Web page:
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Our 10 1/4" gauge model is of the 9’ wheelbase version. Reproduced to a scale of 2.25" : 1' it is a fairly accurate representation allowing us to produce a reliable and useable model that still looks just the part. Welded steel chassis and body construction, with cast resin detail parts, and modern engineering techniques allow this model to be used on a garden railway or club track alike, whether used in a rake behind a loco or shunted in a yard, without scarificing detail.
TIG & MIG welded body and chassis assemblies
Profile Channel section for chassis
Coil sprung suspension
Sprung draw Hooks
Laser cut Underframe gear, brake detail and cast spring detail.
Choice of BR bauxite or BR freight grey paint finishes
Choice of wagon numbers allowing you to build up rakes of wagons
Full 12 month warranty
Iron Ore Tippler History:
Almost 10,000 sturdy wagons, specifically designed by British Railways, were built to carry iron ore traffic. In the BR era it was found that it was just as easy to empty the wagons by rotating them on a tippler, removing the need for any doors at all. The BR design is superficially very similar to the 16 ton mineral with a body 16'6" long featuring clear steel sides braced by channel sections.
However, iron ore is much denser than coal, so the wagons have a smaller cubic capacity (being about 4" lower than a 16ton mineral), and a higher payload, at either 26 or 27 tons. There are technically five different diagrams for BR iron ore tipplers, all varying slightly in detail. The first three were built with a 9'0" wheelbase, but on the last two it was increased to 10'0" to improve stability when running. The first 8,590 wagons were built originally without automatic vacuum brakes.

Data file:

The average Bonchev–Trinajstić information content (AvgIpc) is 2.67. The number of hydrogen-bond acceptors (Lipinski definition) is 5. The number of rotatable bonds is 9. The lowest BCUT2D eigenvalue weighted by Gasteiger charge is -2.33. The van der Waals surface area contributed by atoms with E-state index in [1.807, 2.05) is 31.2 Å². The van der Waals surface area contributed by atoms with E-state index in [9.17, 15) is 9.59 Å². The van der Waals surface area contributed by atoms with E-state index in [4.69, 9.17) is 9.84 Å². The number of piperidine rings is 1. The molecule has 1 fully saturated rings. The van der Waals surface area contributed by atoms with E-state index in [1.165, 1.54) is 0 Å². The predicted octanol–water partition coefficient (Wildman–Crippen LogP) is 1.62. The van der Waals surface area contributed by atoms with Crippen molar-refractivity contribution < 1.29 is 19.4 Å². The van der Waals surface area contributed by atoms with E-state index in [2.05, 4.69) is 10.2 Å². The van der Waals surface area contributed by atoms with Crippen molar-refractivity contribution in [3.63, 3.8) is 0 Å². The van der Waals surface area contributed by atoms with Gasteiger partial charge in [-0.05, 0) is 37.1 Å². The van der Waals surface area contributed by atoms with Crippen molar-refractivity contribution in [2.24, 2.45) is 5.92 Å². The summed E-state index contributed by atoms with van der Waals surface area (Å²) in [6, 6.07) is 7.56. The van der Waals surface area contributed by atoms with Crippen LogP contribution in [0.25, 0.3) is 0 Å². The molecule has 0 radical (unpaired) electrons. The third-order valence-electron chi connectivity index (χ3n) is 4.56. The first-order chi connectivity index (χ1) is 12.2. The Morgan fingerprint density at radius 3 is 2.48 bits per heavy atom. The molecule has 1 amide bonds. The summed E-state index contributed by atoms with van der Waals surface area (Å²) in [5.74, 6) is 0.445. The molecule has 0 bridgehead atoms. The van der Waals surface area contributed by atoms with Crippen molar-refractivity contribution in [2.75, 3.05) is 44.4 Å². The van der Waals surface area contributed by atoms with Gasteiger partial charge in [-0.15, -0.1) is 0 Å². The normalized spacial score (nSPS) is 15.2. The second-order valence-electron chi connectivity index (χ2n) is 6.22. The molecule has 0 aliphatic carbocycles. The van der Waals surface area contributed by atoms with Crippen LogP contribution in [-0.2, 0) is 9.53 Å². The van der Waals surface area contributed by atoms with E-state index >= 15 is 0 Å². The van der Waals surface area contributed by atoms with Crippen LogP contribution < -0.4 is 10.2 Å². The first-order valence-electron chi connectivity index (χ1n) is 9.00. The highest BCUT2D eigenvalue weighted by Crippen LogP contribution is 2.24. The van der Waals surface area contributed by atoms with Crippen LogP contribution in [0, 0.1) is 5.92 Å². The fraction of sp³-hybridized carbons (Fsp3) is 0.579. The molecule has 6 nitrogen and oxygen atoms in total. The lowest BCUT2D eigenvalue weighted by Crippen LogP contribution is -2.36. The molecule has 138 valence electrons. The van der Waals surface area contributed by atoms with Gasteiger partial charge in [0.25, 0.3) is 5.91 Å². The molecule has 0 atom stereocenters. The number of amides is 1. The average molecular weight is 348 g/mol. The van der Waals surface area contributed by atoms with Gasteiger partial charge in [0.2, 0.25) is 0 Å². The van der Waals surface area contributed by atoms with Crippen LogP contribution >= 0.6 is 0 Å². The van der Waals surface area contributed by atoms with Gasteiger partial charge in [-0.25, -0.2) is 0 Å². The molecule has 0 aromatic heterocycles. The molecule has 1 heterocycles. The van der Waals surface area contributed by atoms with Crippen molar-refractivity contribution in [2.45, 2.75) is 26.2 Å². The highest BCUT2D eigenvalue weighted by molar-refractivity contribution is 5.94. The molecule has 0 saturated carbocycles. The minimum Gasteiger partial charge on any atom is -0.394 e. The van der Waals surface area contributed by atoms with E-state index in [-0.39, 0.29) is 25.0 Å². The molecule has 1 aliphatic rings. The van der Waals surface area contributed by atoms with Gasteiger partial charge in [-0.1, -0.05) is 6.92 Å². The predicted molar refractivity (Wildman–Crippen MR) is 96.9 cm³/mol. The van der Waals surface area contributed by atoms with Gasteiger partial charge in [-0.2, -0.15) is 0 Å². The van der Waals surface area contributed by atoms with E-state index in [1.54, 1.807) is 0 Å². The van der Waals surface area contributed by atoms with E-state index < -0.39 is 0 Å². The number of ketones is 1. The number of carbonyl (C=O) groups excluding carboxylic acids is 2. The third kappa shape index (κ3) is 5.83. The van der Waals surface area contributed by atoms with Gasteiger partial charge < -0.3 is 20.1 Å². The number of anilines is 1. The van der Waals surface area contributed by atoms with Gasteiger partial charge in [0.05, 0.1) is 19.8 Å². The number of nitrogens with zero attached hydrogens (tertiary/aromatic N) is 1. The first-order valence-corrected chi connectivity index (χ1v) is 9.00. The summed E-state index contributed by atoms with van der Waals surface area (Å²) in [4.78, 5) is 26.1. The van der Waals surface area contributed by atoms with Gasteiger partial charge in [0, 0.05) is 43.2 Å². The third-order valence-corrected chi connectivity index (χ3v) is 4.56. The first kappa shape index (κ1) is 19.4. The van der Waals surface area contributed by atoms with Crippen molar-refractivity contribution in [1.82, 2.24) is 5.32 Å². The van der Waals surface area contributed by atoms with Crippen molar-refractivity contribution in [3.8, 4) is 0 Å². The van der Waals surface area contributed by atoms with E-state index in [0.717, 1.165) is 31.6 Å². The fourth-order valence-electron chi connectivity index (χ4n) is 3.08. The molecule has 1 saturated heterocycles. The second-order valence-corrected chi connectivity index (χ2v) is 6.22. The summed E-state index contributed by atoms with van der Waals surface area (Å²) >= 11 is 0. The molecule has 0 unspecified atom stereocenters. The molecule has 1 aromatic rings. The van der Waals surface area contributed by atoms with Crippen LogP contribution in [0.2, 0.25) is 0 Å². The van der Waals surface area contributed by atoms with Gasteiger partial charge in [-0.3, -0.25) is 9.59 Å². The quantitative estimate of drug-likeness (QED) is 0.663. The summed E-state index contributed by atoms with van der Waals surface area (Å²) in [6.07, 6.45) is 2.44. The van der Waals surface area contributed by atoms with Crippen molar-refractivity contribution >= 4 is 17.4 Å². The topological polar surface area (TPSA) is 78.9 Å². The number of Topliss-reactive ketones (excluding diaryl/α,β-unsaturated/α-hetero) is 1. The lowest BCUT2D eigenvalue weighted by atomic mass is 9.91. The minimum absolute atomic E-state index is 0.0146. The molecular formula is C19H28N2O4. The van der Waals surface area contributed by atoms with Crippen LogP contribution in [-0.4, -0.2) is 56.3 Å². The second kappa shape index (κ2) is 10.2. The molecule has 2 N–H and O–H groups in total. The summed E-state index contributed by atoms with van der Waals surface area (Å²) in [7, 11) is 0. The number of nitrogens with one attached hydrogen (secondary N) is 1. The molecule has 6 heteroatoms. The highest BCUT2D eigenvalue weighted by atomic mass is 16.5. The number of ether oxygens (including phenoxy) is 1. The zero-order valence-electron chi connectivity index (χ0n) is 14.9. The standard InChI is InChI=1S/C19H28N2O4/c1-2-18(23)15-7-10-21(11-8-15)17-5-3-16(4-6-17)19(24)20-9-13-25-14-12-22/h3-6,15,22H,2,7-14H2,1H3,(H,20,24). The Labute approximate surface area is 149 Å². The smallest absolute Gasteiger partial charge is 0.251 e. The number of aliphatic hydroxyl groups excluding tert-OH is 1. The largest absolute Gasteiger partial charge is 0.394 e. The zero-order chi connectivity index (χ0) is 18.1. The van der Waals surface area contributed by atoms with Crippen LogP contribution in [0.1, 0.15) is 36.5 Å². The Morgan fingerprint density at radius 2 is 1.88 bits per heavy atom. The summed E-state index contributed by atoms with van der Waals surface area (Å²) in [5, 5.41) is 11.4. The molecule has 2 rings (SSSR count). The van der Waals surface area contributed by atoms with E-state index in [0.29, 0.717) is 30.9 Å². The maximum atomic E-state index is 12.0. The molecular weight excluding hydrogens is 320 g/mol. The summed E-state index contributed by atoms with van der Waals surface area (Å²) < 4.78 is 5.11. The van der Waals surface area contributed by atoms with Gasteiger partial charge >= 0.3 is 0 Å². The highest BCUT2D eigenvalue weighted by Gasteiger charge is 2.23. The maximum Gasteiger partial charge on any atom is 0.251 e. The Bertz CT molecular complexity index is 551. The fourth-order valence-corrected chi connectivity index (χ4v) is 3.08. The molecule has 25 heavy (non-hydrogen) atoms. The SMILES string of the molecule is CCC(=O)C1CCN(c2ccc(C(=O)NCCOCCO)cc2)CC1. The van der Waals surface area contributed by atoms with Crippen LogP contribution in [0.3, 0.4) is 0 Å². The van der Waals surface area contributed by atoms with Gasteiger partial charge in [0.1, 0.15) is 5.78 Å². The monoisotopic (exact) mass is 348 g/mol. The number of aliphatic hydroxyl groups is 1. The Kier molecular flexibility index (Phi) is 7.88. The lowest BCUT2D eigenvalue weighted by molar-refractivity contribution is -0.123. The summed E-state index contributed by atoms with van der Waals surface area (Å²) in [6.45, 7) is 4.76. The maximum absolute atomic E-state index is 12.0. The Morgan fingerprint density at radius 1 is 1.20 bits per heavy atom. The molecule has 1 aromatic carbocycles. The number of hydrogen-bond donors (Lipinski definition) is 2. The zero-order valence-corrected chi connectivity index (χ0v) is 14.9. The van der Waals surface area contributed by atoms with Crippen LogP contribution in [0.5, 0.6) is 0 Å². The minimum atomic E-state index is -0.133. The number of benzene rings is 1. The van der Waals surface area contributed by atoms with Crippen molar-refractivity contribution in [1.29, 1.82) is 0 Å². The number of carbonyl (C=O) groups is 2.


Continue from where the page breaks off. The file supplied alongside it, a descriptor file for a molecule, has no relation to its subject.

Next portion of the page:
Most tipplers were used for iron ore traffic, and were regularly seen in the Stoke area in block train working. In 1965, 94 tipplers were branded to be used for chalk traffic, and 91 for sand traffic, replacing obsolete fleets of older wagons. The absence of doors ensured there were no leaks en route!
In the early 1970s the demand for wagons for iron ore traffic declined and many more of the tipplers were used for stone traffic, with a distinctive "STONE" logo stencilled on the sides. Some of these were a feature of the Stoke area too, appearing on the Caldon Low stone trains. Other wagons were converted for Ingot Mould traffic, carrying large lumps of steel on a bed of ballast.